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By definition, they aren't "contrails". A "condensation trail" can only happen when something like an internal combustion engine injects water (or another compound that will condense) into the air.

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A fast object compress the air in front of it reducing the amount of water that can be solved into it, so the excess of water condenses.

It's very visible in planes about to break the sound barrier. Look for Youtube videos. The cones are spectacular, but also notice how a trail is sometimes visible originating from the tips of the wings.

So you don't need to inject the water, but to extract it from the air compressing it. Anyway, I'd bet the meteor trails consist of vaporized matter from the meteor itself.

Edit: see this one at 0:20:

http://www.youtube.com/watch?v=gw9MjutMhLs

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It's true you can get water condensation features from local pressure minima like in wingtip vortices. However, they are transient, because as soon as the air returns to ambient pressure the condensation goes away.

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Well. If the meteorite was partially composed of water, which was then vaporised off during the atmospheric ablation, then it might indeed be partially contrail!

A pure water meteorite hitting the atmosphere would be contrails all the way; just not in the way we're used to.

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Engine Yard is more like opinionated configuration management. It allocates and configures EC2 instances that you can log into like normal. The software stack is HAProxy, nginx, unicorn, etc, and customizable through the web interface and/or chef.

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Is there a reason for using both HAproxy and Nginx?

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HAproxy is a more efficient load balancer for really high scale apps. That said, only about 5% of people would see a difference in load/memory usage. Source: I work for EY.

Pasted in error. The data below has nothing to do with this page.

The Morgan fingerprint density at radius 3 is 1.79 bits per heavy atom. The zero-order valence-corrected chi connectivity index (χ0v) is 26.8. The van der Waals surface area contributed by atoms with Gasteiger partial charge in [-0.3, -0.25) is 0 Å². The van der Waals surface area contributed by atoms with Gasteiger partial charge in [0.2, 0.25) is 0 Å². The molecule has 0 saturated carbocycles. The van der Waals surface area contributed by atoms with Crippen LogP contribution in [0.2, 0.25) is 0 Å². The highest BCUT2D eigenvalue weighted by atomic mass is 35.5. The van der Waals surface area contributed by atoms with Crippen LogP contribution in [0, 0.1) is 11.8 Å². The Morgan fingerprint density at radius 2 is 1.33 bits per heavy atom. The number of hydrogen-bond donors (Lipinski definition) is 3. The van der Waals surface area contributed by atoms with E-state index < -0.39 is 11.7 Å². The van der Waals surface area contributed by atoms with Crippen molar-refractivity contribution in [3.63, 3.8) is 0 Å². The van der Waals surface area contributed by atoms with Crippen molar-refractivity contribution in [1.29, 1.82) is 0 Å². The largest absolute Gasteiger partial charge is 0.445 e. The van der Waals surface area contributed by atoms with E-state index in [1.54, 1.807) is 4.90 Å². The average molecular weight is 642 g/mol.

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This sounds very similar to what I've heard from people who have actually worked with Jobs, as well as the Steve Jobs described by Ken Segall in Insanely Simple http://www.amazon.com/Insanely-Simple-Obsession-Drives-Succe...

Segall’s description of Jobs includes an important additional component: obsession with keeping things simple (hence the book title). Segall provides numerous anecdotes of Jobs beating an idea with the “Simple Stick,” as he calls it, and compares it favorably against his relatively frustrating experiences working with other companies like Intel and Dell.

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Regarding #3, when practicing Vipassana as taught by Goenka, you do indeed start with anapana, both in the courses (the first 3 1/2 days are only focusing on breath) and in daily practice.

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By breathing technique I am referring to something slightly different than watching and counting breaths, which in itself is somewhat austere and easy for the mind to wander. You also are inherently relying on the mind to keep track of things. How to achieve no-mind using the mind? This is tricky.

I was referring more along the lines of pranayamas, mantras and other techniques that drive the mind into submission. The mind will be completely stunned after 10-20 mins. Look into any tradition be it buddhist, yoga, tantra etc and you find some other options.

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There's something strange going on around breathing. By combining it with body postures, or focusing on certain parts of the body, or repeating (mentally or out loud) certain sounds, or just breathing in a certain way, all sorts of strange unexpected things happen, either purely at the consciousness level or even physical sometimes.

These techniques must put pressure on some deep, otherwise unconscious levels of the mind, and then produce responses closer to the "hardware" level. I'd love to see more research done in this area.

(Note: I don't practice Vipassana, but different, yet overall somewhat similar, techniques of a school of yoga - and I mean yoga in the traditional sense, not the bastardized "female yuppie gymnastics".)

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Agreed that it takes determination to continue, but I've managed to do the 1 hour morning and evening sittings for stretches, including a year or so while working full time and going to school. It's just a matter of incorporating it into a routine. Also, in my experience, since it helps maintain productive use of time, it's a net gain.